Decorative capitalization [033]

Abstract

Decorative capitalization should be encoded with <hi>, with an optional type= attribute if categorization is useful.

Discussion

The WWP encodes oversized or decorative initial capital letters using <hi type="dic">, regardless of their ornamentation or lack thereof. We do not record the size of the letter, the number of lines it indents, or any details of its decoration.

Indentation of subsequent lines which results from the size of the initial capital should be ignored; the lines should be encoded as if no indentation were present.

If the ornamentation is representational rather than abstract it should be encoded using <figure>, following the same criteria as for other figures. The <figure> element should precede the initial letter, which should also be transcribed separately. The letter should not be transcribed within <text> in <figure>, since it is already transcribed in the main text, but it should be described in the <figdesc>. See example 1.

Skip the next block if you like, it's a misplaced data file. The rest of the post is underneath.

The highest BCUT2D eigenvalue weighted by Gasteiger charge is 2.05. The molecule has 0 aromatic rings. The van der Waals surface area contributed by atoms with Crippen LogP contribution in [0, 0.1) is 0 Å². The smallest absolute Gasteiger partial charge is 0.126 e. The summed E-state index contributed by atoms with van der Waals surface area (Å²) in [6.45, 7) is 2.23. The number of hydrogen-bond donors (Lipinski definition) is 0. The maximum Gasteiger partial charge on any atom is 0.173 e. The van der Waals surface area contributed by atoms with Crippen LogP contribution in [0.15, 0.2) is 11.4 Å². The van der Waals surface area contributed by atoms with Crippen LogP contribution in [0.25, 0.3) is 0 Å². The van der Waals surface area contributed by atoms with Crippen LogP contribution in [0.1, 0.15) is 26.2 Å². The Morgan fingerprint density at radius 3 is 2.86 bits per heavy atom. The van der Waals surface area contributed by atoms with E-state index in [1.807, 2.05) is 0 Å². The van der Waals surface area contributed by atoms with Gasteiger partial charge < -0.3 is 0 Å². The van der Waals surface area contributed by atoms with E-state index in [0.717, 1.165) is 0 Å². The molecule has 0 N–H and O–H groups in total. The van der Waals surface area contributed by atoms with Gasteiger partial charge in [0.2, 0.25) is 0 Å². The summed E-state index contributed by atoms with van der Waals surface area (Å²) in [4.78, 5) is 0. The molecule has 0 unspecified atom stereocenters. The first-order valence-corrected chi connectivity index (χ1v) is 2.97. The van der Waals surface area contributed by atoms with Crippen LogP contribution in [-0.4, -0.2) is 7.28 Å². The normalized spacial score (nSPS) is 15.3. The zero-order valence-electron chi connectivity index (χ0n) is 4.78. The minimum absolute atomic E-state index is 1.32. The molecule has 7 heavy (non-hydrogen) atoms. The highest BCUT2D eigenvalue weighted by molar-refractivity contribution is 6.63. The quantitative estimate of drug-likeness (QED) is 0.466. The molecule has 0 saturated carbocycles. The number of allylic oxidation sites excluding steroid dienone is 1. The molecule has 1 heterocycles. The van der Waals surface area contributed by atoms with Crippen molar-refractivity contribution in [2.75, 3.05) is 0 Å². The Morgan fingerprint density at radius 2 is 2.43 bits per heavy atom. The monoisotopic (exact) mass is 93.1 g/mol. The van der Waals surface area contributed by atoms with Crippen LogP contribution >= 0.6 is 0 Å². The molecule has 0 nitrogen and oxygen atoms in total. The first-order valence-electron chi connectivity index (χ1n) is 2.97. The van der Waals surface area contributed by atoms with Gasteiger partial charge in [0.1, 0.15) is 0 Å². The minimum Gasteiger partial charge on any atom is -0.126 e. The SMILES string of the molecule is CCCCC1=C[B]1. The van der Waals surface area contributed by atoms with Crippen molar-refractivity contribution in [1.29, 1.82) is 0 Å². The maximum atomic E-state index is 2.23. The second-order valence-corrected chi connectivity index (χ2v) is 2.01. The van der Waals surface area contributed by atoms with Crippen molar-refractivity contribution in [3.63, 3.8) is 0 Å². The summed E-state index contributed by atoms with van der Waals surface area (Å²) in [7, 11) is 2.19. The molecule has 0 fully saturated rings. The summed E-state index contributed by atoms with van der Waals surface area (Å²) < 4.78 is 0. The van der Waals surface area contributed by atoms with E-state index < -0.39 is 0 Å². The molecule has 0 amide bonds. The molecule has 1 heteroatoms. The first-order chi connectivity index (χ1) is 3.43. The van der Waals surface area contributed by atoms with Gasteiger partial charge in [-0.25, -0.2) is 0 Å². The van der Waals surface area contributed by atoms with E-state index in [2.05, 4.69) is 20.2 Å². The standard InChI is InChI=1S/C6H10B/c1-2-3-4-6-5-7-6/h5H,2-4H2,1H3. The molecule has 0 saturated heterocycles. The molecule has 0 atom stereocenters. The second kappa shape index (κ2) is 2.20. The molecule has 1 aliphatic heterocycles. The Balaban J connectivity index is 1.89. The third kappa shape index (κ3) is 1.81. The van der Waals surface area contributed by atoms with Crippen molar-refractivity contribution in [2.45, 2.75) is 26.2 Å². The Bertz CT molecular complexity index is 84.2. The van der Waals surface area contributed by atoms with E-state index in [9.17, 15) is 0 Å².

Where letters following the dropped initial capital are also capitalized, they will be encoded using <hi rend="case(allcaps)">, following the WWP’s guidelines for transcribing words in capital letters.The content of this element should be entered in lower case, so that when printed without any highlighting the word is normally capitalized. See example 2.

Examples

Example 1: an ornate initial T on the word “The”, surrounded by small goats carrying a banner which reads “Amor vincit omnia”, would be encoded as:
<figure><figDesc>A large initial capital letter T, surrounded by goats carrying a banner reading <quote>Amor vincit omnia</quote>.</figDesc>
<text>Amor vincit omnia</text>
</figure>
<hi type="dic">T</hi>he...

Example 2: an ornate initial O followed by an ordinary capital N: ONce upon a time...
<hi type="dic">O</hi><hi rend="case(allcaps)">n</hi>ce upon a time...

list all entries

search

about

wwp